"This is an extraordinary and very promising breakthrough for neuroscience. It immediately offers a much better model for studying the human brain, which is extraordinarily important, given the vast amount of human suffering from diseases of the mind [and] brain," Nita Farahany, the bioethicists at the Duke University School of Law who wrote the study's commentary, told National Geographic.

An ethical gray matter

Before anyone gets an Island of Dr. Moreau vibe, it's worth noting that the brains did not approach neural activity anywhere near consciousness.

The BrainEx solution contained chemicals that prevented neurons from firing. To be extra cautious, the researchers also monitored the brains for any such activity and were prepared to administer an anesthetic should they have seen signs of consciousness.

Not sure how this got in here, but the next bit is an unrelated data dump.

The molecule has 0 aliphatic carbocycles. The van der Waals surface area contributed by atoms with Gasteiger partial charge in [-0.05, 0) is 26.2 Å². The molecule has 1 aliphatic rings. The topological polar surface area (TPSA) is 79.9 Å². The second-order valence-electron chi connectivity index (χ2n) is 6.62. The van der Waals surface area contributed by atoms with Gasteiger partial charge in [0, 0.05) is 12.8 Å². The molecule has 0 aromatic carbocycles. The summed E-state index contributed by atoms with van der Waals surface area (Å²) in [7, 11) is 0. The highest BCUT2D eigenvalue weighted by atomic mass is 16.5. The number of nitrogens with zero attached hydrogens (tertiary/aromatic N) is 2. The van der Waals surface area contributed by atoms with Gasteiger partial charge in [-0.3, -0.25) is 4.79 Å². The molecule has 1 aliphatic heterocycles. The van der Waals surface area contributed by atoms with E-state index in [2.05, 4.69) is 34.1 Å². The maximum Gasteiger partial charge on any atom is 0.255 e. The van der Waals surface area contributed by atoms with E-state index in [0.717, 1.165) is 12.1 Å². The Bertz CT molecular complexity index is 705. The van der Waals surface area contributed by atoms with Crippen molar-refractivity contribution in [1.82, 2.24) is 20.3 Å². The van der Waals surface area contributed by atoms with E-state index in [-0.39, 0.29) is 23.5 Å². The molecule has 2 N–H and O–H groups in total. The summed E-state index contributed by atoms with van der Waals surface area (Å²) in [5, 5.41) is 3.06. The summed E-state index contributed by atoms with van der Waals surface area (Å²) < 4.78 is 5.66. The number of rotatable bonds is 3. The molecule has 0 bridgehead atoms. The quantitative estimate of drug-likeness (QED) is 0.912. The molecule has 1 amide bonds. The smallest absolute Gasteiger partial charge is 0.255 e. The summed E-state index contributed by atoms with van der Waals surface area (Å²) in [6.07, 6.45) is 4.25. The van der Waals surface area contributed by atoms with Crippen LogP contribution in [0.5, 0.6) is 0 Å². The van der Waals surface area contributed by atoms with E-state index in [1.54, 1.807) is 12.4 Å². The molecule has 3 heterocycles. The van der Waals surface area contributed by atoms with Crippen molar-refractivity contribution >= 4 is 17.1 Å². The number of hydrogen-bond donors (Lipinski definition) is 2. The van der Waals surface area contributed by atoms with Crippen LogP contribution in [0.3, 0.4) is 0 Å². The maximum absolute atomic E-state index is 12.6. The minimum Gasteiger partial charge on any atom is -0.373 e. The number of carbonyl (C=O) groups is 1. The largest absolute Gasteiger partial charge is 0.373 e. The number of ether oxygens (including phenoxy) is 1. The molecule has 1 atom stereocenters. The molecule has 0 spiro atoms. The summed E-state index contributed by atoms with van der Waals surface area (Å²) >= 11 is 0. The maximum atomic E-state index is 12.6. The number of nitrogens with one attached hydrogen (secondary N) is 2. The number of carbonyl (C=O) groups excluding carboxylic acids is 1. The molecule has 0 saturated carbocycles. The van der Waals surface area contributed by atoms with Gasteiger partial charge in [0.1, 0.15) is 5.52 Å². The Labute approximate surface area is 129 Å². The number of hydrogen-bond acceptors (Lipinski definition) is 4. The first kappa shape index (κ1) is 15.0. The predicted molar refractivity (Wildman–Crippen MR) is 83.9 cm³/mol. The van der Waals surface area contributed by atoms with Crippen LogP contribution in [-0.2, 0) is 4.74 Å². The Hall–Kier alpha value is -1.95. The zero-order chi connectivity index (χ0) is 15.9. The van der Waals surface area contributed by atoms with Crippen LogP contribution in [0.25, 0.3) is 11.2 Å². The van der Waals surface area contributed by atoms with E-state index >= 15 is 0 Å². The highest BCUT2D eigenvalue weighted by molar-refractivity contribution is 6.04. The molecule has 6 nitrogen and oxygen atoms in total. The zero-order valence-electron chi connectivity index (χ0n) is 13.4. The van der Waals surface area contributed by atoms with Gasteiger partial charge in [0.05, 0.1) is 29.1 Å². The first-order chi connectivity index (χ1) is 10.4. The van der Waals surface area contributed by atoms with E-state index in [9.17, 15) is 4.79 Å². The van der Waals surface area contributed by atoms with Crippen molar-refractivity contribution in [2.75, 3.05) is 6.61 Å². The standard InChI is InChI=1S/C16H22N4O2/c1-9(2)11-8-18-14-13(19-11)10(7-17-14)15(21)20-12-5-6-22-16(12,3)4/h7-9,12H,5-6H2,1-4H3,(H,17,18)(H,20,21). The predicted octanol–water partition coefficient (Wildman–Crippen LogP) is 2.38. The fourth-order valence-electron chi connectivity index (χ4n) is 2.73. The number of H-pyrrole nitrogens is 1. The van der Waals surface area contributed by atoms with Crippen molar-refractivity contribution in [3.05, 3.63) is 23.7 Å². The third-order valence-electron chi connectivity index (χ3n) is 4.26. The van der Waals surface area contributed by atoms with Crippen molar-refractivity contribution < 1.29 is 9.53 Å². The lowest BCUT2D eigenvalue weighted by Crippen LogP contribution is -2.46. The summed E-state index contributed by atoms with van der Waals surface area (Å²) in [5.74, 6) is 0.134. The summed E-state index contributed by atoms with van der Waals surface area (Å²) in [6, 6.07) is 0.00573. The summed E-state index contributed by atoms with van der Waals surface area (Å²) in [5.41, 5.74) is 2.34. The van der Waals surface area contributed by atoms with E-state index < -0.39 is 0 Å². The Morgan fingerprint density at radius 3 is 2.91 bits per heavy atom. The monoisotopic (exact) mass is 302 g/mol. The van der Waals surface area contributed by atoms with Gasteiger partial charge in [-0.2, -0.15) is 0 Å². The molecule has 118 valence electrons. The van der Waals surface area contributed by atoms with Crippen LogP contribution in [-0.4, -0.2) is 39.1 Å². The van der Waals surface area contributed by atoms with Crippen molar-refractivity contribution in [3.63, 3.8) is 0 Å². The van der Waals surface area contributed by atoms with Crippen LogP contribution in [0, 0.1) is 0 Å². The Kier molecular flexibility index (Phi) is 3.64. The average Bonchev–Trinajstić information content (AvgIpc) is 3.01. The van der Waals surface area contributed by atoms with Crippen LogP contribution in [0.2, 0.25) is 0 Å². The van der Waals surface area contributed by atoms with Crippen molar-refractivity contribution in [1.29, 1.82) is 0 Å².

Even so, the research signals a massive debate to come regarding medical ethics and our definition of death.

Most countries define death, clinically speaking, as the irreversible loss of brain or circulatory function. This definition was already at odds with some folk- and value-centric understandings, but where do we go if it becomes possible to reverse clinical death with artificial perfusion?

"This is wild," Jonathan Moreno, a bioethicist at the University of Pennsylvania, told the New York Times. "If ever there was an issue that merited big public deliberation on the ethics of science and medicine, this is one."

One possible consequence involves organ donations. Some European countries require emergency responders to use a process that preserves organs when they cannot resuscitate a person. They continue to pump blood throughout the body, but use a "thoracic aortic occlusion balloon" to prevent that blood from reaching the brain.